The correspondent also zeroed in on former President Bill Clinton's dubious claim during his speech at the commemoration – that "a great democracy does not make it harder to vote than to buy an assault weapon." [MP3 audio available here; video below the jump]

By Noel Sheppard | August 29, 2013 | 4:59 PM EDT

David Letterman took a comedic swipe at George W. Bush and Barack Obama Wednesday.

Talking about what appears to be a looming American strike on Syria, the CBS Late Show host said, “It's going to be kind of an enjoyable switch for Obama. Now he can start a war that the next president will be stuck with” (video follows with transcript and commentary):

By Kyle Drennen | August 29, 2013 | 4:45 PM EDT

On Thursday's MSNBC Daily Rundown, host Chuck Todd laid blame for Republicans not speaking at Wednesday's anniversary of the 1963 march on Washington on the GOP, rather than event organizers: "...the Bushes couldn't go, there were health reasons why neither President Bush could go and speak. Other Republicans leaders were invited to speak and they politely declined. In hindsight, do you wish there had been Republicans that had agreed to speak?" [Listen to the audio or watch the video after the jump]

Republican strategist John Feehery pointed out that the only African American in the United States Senate was not invited to speak: "I find it completely shocking that Tim Scott [R-SC] was not invited." Todd still faulted Republicans: "But why didn't Boehner and Cantor say, you know....they could have, by going, they probably could have said, 'By the way, we want you to invite Tim Scott,' and I don't thing the King family says no."

By Matt Hadro | August 29, 2013 | 12:51 PM EDT

This week, CNN provided extensive coverage of the 50th anniversary of Martin Luther King's March on Washington, hosting many of the original civil rights activists for interviews. The appearances became chances for Democrats to shill for liberal policies, and sometimes the rhetoric descended into the ridiculous and inflammatory.

Here are the five worst moments from CNN's coverage Saturday through Wednesday:

By Scott Whitlock | August 29, 2013 | 12:16 PM EDT

When conservatives rally or march over an issue, such as the yearly March for Life, they don't get much attention. Yet, ABC offered two reports on Thursday promoting a liberal-backed strike on fast food restaurants. Good Morning America's Rebecca Jarvis went so far as to link the protest to Wednesday's 50th anniversary of Martin Luther King's rally.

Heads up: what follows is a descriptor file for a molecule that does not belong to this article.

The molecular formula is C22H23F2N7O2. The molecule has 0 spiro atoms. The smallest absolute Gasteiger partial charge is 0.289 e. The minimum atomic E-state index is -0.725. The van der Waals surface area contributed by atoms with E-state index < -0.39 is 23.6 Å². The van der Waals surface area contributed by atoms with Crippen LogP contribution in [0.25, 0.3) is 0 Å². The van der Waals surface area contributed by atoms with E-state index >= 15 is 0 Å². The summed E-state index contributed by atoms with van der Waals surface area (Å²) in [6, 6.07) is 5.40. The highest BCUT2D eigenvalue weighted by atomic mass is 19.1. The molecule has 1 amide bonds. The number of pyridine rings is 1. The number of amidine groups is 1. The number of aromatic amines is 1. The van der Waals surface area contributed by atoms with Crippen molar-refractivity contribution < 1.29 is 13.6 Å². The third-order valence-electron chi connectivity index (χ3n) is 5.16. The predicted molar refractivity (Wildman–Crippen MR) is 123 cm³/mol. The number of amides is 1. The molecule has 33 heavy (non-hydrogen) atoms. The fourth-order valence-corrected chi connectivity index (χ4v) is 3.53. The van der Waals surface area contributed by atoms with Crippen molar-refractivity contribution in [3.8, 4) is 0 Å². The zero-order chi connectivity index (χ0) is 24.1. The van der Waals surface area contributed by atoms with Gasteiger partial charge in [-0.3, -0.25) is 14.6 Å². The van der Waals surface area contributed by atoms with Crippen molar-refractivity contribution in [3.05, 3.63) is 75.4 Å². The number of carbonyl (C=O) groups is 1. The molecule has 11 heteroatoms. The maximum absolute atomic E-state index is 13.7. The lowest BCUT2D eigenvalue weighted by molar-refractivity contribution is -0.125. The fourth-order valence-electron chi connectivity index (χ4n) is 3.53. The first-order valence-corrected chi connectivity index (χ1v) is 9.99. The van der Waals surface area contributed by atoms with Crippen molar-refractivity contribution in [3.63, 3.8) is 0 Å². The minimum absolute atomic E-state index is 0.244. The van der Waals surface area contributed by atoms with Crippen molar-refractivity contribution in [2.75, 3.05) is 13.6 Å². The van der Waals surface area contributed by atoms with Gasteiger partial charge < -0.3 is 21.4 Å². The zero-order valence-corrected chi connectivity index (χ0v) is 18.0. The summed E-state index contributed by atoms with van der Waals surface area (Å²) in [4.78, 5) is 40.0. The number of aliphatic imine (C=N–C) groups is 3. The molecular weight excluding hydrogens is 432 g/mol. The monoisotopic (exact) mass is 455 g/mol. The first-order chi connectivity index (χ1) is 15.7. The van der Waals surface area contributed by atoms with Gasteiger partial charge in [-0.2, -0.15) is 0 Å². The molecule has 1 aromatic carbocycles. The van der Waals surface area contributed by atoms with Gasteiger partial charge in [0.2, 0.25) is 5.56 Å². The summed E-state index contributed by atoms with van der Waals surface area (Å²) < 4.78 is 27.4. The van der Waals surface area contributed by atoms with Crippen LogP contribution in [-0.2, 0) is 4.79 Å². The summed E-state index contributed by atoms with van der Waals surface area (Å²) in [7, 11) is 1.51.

Jarvis touted, "They're hoping that scenes like the one behind me in New York will play out today in Chicago, in Denver, in Los Angeles, hoping that workers raising their voice will help raise the minimum wage." She then compared, "The day-long event comes on the heels of the 50th anniversary of the march on Washington for Jobs and Freedom." [See video below. MP3 audio here.]

By Noel Sheppard | August 29, 2013 | 11:15 AM EDT

NBC Tonight Show fans know that host Jay Leno never curses on the air.

On Wednesday, Leno played a clip of him making a cameo appearance on Showtime’s Episodes wherein he called star Matt LeBlanc a “f—king d—chebag.”

By Kyle Drennen | August 29, 2013 | 10:11 AM EDT

In an interview with California attorney general Kamala Harris during live MSNBC coverage of the 50th anniversary of Martin Luther King's "I have a dream" speech, host Andrea Mitchell fretted: "I talked to Jesse Jackson earlier about all the voter suppression efforts, and what's happened since the Supreme Court decision on the Voting Rights Act. What can be done, from your perspective – obviously California has a majority of liberal officials, Governor Brown – but you see what's happening in Texas and North Carolina?" [Listen to the audio or watch the video after the jump]

Harris seized the opportunity to proclaim: "The Voting Rights Act was created and designed to ensure equal access to the polls. And we know with the case of Texas and other places, that access is questionable. And that was the power of the Voting Rights Act, which was actually gutted by the Supreme Court decision, and I applaud Eric Holder and the Justice Department doing the work they're doing to fight, to make sure that all Americans have equal access to the polls."